Many software projects collapse under the weight of their own complexity. During the collapse, these projects go through familiar stages as they die a painful death.
- First come minor schedule slips
- Then a missed milestone
- Then an adjustment to the master schedule extending the end-date a bit
- Then 80-hour weeks for the programmers
- Then the altered schedule does not work either
- Then management looses touch with reality and insists all is fine
- The end-date comes and goes with no working software.
- And then the finger pointing begins to assess blame.
Why does this happen again and again, to competent organizations that are able to complete other types of projects efficiently? The problem is that many of the world’s large software projects are just too darn complicated.
This article introduces the 1-5-10 Rule for software design to help your projects avoid a similar fate.
Full article here….
The FBI has been trying for twelve years to modernize its case file computer system. The current system was antiquated when it was introduced in 1995 and has been widely criticized as one of the reasons the FBI was not able to “connect the dots” in its terrorism investigations in 2000 and 2001.
The first modernization effort, Virtual Case File, ran from 2000 to 2005, cost $170 million and failed completely.
In March 2006, the FBI started the Sentinel project to try again. The original target completion date was December 2009. The target slipped to June 2010, then September 2010, then September 2011 and then January 2012. Recently, the completion target slipped again to May 2012. The cost has also risen, from $425 million to $451 million, dwarfing VCF.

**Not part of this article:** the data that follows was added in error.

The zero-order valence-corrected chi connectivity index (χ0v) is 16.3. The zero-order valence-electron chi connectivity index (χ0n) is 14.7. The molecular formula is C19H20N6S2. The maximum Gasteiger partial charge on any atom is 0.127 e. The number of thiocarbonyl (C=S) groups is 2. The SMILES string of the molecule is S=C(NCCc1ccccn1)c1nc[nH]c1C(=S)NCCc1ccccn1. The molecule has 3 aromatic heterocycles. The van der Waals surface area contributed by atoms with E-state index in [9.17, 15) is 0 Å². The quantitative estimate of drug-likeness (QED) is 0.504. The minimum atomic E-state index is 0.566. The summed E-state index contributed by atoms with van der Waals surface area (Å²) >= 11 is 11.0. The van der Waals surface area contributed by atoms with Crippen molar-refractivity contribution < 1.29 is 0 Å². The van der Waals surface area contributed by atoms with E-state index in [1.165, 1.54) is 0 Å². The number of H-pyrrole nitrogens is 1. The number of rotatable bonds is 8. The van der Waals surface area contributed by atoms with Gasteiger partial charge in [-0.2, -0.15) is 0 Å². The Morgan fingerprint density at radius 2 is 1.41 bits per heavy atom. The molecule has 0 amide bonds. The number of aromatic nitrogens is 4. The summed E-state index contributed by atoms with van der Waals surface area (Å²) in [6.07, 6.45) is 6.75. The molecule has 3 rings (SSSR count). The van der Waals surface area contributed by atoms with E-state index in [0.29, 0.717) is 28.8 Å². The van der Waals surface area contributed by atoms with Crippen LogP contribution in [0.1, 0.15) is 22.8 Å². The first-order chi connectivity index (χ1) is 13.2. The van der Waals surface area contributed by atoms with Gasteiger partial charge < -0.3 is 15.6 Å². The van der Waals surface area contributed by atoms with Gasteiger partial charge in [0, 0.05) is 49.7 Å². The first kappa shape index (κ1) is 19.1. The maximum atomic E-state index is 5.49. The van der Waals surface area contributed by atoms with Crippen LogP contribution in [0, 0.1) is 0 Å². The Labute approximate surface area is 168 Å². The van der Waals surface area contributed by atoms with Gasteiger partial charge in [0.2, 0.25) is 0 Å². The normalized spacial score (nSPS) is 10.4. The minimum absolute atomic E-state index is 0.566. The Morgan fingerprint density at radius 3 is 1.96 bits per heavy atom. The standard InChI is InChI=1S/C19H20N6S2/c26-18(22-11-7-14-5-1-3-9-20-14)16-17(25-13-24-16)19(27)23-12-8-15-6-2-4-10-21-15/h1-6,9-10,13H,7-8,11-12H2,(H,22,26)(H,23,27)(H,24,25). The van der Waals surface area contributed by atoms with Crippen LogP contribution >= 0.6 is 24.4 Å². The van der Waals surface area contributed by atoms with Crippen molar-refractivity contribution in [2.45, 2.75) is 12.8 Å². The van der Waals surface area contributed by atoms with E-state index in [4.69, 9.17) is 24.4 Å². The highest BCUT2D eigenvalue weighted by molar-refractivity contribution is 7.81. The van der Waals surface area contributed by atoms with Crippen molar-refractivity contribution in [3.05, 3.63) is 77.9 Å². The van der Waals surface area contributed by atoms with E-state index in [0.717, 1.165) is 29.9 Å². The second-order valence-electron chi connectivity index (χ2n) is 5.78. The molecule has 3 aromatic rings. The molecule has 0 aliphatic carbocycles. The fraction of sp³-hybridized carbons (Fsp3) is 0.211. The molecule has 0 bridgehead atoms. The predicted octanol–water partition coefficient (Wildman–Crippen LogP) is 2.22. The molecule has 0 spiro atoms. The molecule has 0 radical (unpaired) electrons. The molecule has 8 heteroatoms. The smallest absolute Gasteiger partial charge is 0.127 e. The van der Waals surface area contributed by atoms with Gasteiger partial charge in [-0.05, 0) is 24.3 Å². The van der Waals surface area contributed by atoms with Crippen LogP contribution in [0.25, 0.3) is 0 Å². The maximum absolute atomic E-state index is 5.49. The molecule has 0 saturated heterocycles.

Sentinel will not succeed, given its current definition, budget and schedule. Even allowing for some missing features, an additional 10% budget increase, and another four-month slip to September 2012, Sentinel will fail. I strongly suspect that in May 2013 it still will not be fully operational with high quality.
Full article here….
There are many troubled software projects in the world right now. There always are. If you ask the programmers and line managers for one of these projects why things are going wrong, they will probably say something like…
- We don’t have enough time and money.
- Upper management is trying to squeeze a year of work into every quarter, and they are making each of us do the work of two people.
- If we just had a more realistic schedule and more help, we could get this thing done.
It certainly is true that some software projects fail because of too little time and money. Startup companies often face the challenge of finishing a commercial-grade program with limited resources.
But lack of time and money is not the reason for the colossal software failures that make headlines. The reason for truly expensive failures is actually the opposite. Big software projects usually go off track because they have too large a budget, too many people working on them and are too important.
Full article here: